) have focused on diagnosing violations of the positivity assumptions in response to this concern. Bembom and van der Laan (2008)
presented data adaptive selection of the truncation constant to control the influence of weighting. In addition, van der Laan and Petersen (2007)
and Petersen et al. (2010)
discussed selecting parameters that are relying on realistic assumptions.
The particular simulation in KS also gives rise to a situation in which under dual misspecification, the OLS estimator outperforms all of the presented DR estimators. While this is an interesting issue, it is not the main focus of this article. In our view, dual misspecification brings up the need for other strategies for improving the robustness of estimators in general, such as incorporating data adaptive estimation instead of relying on parametric regression models for the missingness mechanism and the conditional distribution of responses, an idea echoed in the responses by Tsiatis and Davidian (2007)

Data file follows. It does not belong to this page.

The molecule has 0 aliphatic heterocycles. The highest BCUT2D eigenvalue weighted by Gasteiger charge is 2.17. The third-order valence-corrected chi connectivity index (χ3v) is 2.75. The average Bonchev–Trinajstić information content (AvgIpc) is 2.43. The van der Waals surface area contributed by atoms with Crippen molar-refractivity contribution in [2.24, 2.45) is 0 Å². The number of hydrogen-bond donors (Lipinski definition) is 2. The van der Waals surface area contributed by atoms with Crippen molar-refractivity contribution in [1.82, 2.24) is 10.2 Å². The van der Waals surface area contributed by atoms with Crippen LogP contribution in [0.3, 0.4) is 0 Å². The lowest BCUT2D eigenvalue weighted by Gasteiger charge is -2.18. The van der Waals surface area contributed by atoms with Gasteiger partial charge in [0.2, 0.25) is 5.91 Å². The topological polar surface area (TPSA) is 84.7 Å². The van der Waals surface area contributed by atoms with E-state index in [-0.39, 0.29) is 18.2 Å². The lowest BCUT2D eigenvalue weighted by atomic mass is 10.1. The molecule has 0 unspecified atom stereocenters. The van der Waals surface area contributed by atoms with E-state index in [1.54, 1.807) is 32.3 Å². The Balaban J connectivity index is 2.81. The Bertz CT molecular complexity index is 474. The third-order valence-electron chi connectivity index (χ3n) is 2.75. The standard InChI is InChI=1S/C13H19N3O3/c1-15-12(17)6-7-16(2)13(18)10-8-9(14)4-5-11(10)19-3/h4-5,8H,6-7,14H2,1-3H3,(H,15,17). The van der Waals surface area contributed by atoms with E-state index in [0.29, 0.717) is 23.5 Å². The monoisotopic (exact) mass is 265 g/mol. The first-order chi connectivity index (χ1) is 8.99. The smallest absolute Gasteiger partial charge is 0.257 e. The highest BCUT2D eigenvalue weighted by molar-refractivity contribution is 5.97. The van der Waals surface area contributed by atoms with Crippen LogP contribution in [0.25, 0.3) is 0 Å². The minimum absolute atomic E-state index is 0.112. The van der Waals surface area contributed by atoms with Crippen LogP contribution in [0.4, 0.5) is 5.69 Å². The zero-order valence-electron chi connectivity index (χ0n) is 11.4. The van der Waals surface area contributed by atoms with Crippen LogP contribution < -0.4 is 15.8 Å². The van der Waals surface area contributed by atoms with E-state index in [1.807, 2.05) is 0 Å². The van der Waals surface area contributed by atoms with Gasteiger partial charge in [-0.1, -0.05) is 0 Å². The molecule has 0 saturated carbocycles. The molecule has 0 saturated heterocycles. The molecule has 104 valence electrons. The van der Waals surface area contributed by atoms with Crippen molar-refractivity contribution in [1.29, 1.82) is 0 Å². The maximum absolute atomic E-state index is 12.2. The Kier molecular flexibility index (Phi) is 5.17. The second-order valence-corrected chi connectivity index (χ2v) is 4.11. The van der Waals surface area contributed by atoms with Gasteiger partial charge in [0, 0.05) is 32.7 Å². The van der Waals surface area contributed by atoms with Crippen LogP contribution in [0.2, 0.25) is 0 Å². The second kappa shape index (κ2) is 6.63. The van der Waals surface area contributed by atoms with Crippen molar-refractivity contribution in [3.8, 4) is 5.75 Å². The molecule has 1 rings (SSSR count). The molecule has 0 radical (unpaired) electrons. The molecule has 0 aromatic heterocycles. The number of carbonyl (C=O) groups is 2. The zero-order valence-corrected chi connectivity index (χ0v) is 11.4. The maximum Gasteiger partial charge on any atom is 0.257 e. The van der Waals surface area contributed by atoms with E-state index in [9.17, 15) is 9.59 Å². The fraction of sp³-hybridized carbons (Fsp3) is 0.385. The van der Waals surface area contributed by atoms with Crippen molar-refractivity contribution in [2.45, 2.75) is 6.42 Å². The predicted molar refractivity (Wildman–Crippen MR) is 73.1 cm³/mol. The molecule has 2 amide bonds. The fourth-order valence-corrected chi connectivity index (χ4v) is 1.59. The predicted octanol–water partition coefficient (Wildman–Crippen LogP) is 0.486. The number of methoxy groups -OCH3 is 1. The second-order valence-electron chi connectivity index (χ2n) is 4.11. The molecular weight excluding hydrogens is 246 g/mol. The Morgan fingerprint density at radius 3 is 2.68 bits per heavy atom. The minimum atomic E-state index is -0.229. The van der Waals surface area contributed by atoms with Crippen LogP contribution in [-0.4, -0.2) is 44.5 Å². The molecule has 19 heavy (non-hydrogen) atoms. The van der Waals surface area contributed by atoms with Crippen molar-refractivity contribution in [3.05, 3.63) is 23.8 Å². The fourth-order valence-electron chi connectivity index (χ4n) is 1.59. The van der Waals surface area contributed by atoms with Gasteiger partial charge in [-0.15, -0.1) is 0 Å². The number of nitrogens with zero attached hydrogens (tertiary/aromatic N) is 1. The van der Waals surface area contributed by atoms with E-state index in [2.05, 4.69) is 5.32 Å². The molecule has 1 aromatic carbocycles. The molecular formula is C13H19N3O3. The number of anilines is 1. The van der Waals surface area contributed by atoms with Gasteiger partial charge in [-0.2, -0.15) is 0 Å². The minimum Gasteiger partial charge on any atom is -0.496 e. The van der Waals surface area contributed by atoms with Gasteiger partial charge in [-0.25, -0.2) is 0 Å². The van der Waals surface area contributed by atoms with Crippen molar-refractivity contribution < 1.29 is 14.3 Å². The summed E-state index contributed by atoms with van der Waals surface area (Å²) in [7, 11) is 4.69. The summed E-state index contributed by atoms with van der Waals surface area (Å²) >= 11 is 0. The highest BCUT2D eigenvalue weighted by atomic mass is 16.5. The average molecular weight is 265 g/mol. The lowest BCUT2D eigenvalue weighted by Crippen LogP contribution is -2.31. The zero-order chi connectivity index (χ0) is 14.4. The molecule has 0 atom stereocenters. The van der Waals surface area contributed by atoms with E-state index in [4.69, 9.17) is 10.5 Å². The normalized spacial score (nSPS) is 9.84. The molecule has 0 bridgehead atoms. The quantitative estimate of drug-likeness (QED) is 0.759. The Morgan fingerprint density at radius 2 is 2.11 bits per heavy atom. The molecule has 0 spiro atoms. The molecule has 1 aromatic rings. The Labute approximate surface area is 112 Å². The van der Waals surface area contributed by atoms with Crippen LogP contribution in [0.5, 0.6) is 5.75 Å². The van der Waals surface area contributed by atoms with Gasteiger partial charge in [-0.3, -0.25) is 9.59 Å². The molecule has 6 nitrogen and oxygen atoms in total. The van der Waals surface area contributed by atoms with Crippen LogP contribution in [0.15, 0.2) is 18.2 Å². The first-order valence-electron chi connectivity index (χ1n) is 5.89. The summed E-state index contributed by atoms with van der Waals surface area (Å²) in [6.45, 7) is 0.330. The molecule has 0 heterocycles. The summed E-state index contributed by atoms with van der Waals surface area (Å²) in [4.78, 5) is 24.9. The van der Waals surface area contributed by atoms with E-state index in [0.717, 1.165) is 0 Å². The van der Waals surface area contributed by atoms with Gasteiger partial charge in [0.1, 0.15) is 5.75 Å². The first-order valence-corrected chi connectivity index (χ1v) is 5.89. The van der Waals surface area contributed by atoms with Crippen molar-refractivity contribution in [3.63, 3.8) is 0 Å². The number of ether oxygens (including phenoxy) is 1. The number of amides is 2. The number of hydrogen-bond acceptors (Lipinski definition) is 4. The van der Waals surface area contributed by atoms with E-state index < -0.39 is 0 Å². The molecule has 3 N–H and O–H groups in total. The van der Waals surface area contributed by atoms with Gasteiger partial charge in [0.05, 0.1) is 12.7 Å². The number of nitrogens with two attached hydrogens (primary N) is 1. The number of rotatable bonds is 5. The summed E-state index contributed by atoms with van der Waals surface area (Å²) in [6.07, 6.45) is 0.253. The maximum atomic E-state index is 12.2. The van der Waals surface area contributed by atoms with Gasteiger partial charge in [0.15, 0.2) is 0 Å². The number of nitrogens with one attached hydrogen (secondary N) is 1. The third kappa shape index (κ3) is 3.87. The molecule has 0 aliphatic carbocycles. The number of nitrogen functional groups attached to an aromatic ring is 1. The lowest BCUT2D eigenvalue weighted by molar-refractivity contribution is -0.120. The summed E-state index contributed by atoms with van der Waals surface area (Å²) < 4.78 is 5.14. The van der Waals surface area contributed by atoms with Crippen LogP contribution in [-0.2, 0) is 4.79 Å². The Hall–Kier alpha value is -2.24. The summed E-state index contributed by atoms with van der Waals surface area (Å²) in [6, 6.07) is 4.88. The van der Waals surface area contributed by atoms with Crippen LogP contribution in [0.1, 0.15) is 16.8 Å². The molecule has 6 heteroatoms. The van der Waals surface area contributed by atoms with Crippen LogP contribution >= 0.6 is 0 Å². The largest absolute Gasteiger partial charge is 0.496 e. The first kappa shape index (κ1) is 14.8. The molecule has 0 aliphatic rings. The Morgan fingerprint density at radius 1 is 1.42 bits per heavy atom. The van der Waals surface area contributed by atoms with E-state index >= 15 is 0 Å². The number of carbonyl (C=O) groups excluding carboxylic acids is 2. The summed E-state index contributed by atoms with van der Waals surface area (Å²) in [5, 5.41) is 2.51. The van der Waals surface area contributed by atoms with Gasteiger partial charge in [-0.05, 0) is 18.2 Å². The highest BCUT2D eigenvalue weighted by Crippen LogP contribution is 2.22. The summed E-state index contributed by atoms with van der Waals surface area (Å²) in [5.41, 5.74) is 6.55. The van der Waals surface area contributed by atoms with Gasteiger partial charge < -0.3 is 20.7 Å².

and Ridgeway and McCaffrey (2007)
, and standardly incorporated in the UC Berkeley literature on targeted maximum likelihood estimation (e.g., van der Laan and Rubin (2006)
; van der Laan et al. (2009)
). In particular, we note that a statistical estimation problem is also defined by the statistical model, which, in this case, is defined by a nonparametric model: such models require data adaptive estimators in order to claim that the estimator is consistent. Nonetheless, we explicitly demonstrate the impact of the utilization of machine learning on the simulation results in a final section of this article.
In their response to the KS paper, Robins et al. (2007)
point out that a desirable property of DR estimators is “boundedness,” in that for a finite sample, estimators of the mean response fall in the parameter space with probability 1. Estimators that impose such a restriction can introduce new bias but avoid the challenges of highly variable weights. Robins et al. (2007)